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Death in the mountains

SAN LUIS VALLEY — When you were sitting down to Thanksgiving dinner in 2014, 166 years ago on Nov. 27, 1848, a party of men and animals with hundreds of pounds of supplies were struggling through brush and rocks as they descended Williams Creek to arrive at the Gardner Butte in Huerfano County. From there, one noted the sight of the “little Spanish Peaks”, or what we know as the Sheep Mountains. This was the fourth expedition of John Charles Fremont. On his first three trips searching for an all-weather route for a transcontinental railroad through the Rocky Mountains, he had traveled the northern route twice, and up the Huerfano once, on trips financed by the government. This time, as a former Army topographical engineer, he was a civilian, and bankrolled by his famous father-in-law, Thomas Hart Benton, a powerful senator from Missouri. Fremont’s companions included a physician, surveyor, biologist, cartographer, artists, hunters, packers and adventurers. Among them were several who kept journals. The group had successfully crossed the plains without assistance, but facing the trek through the mountains, Fremont had camped near Fort Pueblo on the Arkansas River to find and hire a guide, hopefully Kit Carson. One found him instead. William Sherley Williams, best known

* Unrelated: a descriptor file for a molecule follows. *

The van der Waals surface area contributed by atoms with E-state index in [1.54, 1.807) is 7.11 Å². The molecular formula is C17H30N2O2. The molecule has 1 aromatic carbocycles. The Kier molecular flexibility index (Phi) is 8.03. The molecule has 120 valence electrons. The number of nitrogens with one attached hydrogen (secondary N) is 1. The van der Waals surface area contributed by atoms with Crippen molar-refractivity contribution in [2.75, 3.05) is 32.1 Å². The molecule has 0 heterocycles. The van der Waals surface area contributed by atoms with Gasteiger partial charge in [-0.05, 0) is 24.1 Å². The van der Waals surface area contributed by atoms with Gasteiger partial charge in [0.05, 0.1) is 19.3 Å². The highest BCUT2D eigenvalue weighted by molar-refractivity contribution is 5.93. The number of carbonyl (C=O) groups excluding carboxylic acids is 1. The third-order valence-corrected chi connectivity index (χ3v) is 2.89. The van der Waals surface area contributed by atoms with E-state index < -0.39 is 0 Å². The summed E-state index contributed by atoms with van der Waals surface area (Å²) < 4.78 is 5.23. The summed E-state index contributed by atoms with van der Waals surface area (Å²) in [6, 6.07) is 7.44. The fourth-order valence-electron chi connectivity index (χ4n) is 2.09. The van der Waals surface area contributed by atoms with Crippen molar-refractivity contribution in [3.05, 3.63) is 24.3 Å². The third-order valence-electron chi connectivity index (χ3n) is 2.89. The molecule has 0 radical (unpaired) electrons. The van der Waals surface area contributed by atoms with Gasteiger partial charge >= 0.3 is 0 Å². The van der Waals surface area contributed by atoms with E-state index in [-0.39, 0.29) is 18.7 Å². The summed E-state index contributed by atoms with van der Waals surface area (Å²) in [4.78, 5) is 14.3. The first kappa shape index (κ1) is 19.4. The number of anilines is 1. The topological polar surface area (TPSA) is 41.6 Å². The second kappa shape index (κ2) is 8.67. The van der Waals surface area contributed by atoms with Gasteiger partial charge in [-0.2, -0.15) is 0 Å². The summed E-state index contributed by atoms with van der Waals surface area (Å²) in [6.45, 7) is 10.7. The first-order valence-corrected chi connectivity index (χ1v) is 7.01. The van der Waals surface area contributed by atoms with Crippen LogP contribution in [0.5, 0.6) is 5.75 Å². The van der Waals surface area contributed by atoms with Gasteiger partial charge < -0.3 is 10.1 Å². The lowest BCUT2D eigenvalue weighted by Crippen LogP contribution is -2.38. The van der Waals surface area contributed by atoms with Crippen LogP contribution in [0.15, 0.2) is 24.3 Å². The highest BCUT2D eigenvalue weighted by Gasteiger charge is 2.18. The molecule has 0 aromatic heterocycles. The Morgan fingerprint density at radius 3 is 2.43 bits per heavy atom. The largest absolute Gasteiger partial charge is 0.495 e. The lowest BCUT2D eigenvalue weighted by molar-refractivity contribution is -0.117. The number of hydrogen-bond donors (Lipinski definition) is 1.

as Old Bill, rode into camp and offered his services. Fremont and Williams were acquainted because Old Bill had guided an earlier Fremont expedition most of the way to California, though he’d refused to enter the Sierras because of snow. Old Bill was said to know the mountains better than anyone. He had lived with several tribes of Indians, spoke many languages, and was extremely independent. His solo forays into the mountains were well known, as was his unreliability. He owed money to many, especially a tribe of Utes he had swindled, so was leery of running into after he had traded their furs and hides for several gallons of whiskey, which he proceeded to polish off by himself. Fremont stopped at the community of Hardscrabble and purchased 130 bushels of shelled corn for his animals, which totaled about 100 when he headed into the wilderness. This was packed onto the mules along with the other goods, including tents, ropes, harness, snowshoes, candles, soap, skillets, kettles and eating utensils, medicines, trade goods, gunpowder, rifles, knives, hatchets, horseshoe iron and blacksmith tools, picket stakes, bedrolls, winter clothing and food. Also packed were special items belonging to the individuals including a sextant, sketchbooks, presses for preserving biologic specimens, telescopes, barometers and other equipment. The physician even brought the latest in instruments to perform amputations. In other words, they were not traveling light. They had just expended five days and considerable energy to make the usual two-day trip from the Arkansas River to the Huerfano. Now they ascended the latter and crossed Mosca Pass into the Sand Dunes. There the snow was extremely deep, and the temperatures well below freezing. They thrashed their way north and west into the mountains near today’s Saguache, through blowing snow estimated to be as deep as 18 feet. Men were exhausted and frost bitten, mules were dying, and baggage lay in their wake. Dec. 16 was described as the most difficult day of their journey so far. On Dec. 17 they found a sheltered spot somewhere in the vicinity of Wannamaker Creek, and they relaxed in the thought of reaching the Continental Divide and starting downhill. They established a camp in nearly five feet of snow and rested. Several of the men pressed on to find a route, but returned after seeing nothing but mountain after mountain in the distance. They were far from their goal. Then things got worse. A blizzard accompanied by extreme low temperatures left the mules screaming in distress, and in just three days, more than half died. The remaining animals were driven to a spot where some one had spied grass growing through the snow, only to find that grass was actually treetops. The mules were crazy with cold, exhaustion, and dehydration. They died where they stood. The men called this place Camp Dismal. They began eating mule meat. They laboriously built fires from what trees they could find and cut, and the stumps left were later found to be eight or 10 feet above the ground. Several parties had gone out to explore, to find better shelter or a path out, but now the entire group was spread through the mountains. On Dec. 22, most were regrouped and settled into a new camp at timberline, just three miles from Camp Dismal. The new site was called Camp Hope, then Christmas Camp after they spent the holiday there. A small party was sent south to find food and rescue. They were bound for the settlements of northern New Mexico, as much as 100 miles away. The others stayed in the snow. Their Christmas banquet consisted of elk stew, minced mule-meat pies, rice, biscuits, coffee and alcohol – a special treat for the day. The men slowly made their way downhill and again were split into different camps at varying altitudes. They were soon reduced to eating rawhide from the mule equipment because the mule corpses had been left behind. By Jan. 11 some of the men had reached the Conejos valley floor. Above them, the first victim of the horrendous situation had died two days before. On Jan. 16, the rest of the survivors joined them. Food was impossible to find: even the rawhide supply had run out. They slowly worked their way eastward. On Jan. 25, after Fremont and a few others had gone ahead to find relief, a hunter who had left several days before, returned, bringing meat and cornmeal from Arroyo Hondo to the south. By this time, 10 men had died. With food and the assistance from Utes and New Mexicans, the remaining men made it to Taos and safety on Feb. 12. Fremont had already arrived, and was ready to continue his own way to California. This particular horror was not over, however. Not long after their arrival in Taos, Old Bill, with artist Ben Kern and some volunteers from the community, returned to the mountains to retrieve the equipment. There, in March, Williams and Kern were killed by Utes, possibly the same ones Old Bill had so dreaded meeting. So, there were 12 dead, of 33. This expedition of Fremont’s has caused quite a bit of controversy. Was Old Bill, at 61, too senile to follow the usual trail through Cochetopa Pass? Was he trying to sabotage the trip to obtain the expensive equipment to sell? Was he avoiding the usual trail because of his nemesis, the Utes? Was he simply lost? And the big question – Did the men stay alive by eating their fellow travelers? Possibly the one known fact of the circumstances was the weather conditions. This was said, then and now, to be the worse winter ever experienced in the San Luis Valley. Fremont went on to serve as governor of California and ran for president as a Republican in 1850, his reputation intact. Old Bill’s was another story.